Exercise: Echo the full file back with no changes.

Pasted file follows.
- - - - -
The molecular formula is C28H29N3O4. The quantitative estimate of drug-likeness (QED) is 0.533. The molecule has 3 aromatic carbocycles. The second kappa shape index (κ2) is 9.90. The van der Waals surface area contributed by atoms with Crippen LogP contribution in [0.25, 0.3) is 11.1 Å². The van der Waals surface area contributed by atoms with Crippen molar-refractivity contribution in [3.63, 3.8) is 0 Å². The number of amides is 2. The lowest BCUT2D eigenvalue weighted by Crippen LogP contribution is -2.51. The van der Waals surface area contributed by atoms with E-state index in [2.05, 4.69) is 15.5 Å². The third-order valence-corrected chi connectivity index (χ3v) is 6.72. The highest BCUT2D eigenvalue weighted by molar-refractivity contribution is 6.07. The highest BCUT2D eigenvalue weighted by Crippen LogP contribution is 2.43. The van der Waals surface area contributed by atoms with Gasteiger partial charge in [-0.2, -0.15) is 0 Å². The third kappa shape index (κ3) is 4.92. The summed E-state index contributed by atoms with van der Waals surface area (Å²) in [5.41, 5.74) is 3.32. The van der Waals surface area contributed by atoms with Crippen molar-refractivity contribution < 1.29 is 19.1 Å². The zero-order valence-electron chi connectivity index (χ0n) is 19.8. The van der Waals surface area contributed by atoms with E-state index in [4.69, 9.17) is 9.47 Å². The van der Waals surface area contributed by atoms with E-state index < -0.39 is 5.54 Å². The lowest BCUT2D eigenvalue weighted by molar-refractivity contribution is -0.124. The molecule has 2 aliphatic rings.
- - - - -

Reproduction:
The molecular formula is C28H29N3O4. The quantitative estimate of drug-likeness (QED) is 0.533. The molecule has 3 aromatic carbocycles. The second kappa shape index (κ2) is 9.90. The van der Waals surface area contributed by atoms with Crippen LogP contribution in [0.25, 0.3) is 11.1 Å². The van der Waals surface area contributed by atoms with Crippen molar-refractivity contribution in [3.63, 3.8) is 0 Å². The number of amides is 2. The lowest BCUT2D eigenvalue weighted by Crippen LogP contribution is -2.51. The van der Waals surface area contributed by atoms with E-state index in [2.05, 4.69) is 15.5 Å². The third-order valence-corrected chi connectivity index (χ3v) is 6.72. The highest BCUT2D eigenvalue weighted by molar-refractivity contribution is 6.07. The highest BCUT2D eigenvalue weighted by Crippen LogP contribution is 2.43. The van der Waals surface area contributed by atoms with Gasteiger partial charge in [-0.2, -0.15) is 0 Å². The third kappa shape index (κ3) is 4.92. The summed E-state index contributed by atoms with van der Waals surface area (Å²) in [5.41, 5.74) is 3.32. The van der Waals surface area contributed by atoms with Crippen molar-refractivity contribution < 1.29 is 19.1 Å². The zero-order valence-electron chi connectivity index (χ0n) is 19.8. The van der Waals surface area contributed by atoms with E-state index in [4.69, 9.17) is 9.47 Å². The van der Waals surface area contributed by atoms with E-state index < -0.39 is 5.54 Å². The lowest BCUT2D eigenvalue weighted by molar-refractivity contribution is -0.124. The molecule has 2 aliphatic rings.